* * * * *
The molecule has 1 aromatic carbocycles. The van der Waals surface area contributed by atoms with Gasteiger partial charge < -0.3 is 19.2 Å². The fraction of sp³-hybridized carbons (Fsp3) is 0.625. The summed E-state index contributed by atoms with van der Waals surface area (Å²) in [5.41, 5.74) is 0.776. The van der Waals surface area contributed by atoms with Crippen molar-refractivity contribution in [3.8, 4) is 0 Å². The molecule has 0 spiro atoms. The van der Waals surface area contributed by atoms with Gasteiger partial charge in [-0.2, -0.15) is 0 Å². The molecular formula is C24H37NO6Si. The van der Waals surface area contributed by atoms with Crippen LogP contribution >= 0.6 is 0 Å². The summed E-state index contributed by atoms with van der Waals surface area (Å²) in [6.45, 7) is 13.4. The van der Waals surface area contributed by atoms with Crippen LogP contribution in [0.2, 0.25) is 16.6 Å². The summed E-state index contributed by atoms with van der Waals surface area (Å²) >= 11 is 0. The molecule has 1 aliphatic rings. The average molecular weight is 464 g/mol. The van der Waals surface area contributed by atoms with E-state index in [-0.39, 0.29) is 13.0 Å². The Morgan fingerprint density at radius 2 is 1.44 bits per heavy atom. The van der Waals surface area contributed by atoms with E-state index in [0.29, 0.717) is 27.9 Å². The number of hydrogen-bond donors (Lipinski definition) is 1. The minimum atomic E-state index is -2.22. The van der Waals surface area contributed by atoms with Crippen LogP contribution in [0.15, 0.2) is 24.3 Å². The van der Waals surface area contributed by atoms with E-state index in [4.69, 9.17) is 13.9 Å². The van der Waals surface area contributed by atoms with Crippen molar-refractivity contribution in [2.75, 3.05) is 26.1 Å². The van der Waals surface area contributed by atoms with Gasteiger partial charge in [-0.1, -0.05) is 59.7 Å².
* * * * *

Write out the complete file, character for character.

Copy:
The molecule has 1 aromatic carbocycles. The van der Waals surface area contributed by atoms with Gasteiger partial charge < -0.3 is 19.2 Å². The fraction of sp³-hybridized carbons (Fsp3) is 0.625. The summed E-state index contributed by atoms with van der Waals surface area (Å²) in [5.41, 5.74) is 0.776. The van der Waals surface area contributed by atoms with Crippen molar-refractivity contribution in [3.8, 4) is 0 Å². The molecule has 0 spiro atoms. The van der Waals surface area contributed by atoms with Gasteiger partial charge in [-0.2, -0.15) is 0 Å². The molecular formula is C24H37NO6Si. The van der Waals surface area contributed by atoms with Crippen LogP contribution >= 0.6 is 0 Å². The summed E-state index contributed by atoms with van der Waals surface area (Å²) in [6.45, 7) is 13.4. The van der Waals surface area contributed by atoms with Crippen LogP contribution in [0.2, 0.25) is 16.6 Å². The summed E-state index contributed by atoms with van der Waals surface area (Å²) >= 11 is 0. The molecule has 1 aliphatic rings. The average molecular weight is 464 g/mol. The van der Waals surface area contributed by atoms with E-state index in [-0.39, 0.29) is 13.0 Å². The Morgan fingerprint density at radius 2 is 1.44 bits per heavy atom. The van der Waals surface area contributed by atoms with E-state index in [0.29, 0.717) is 27.9 Å². The number of hydrogen-bond donors (Lipinski definition) is 1. The minimum atomic E-state index is -2.22. The van der Waals surface area contributed by atoms with Crippen LogP contribution in [0.15, 0.2) is 24.3 Å². The van der Waals surface area contributed by atoms with E-state index in [4.69, 9.17) is 13.9 Å². The van der Waals surface area contributed by atoms with Crippen molar-refractivity contribution in [2.75, 3.05) is 26.1 Å². The van der Waals surface area contributed by atoms with Gasteiger partial charge in [-0.1, -0.05) is 59.7 Å².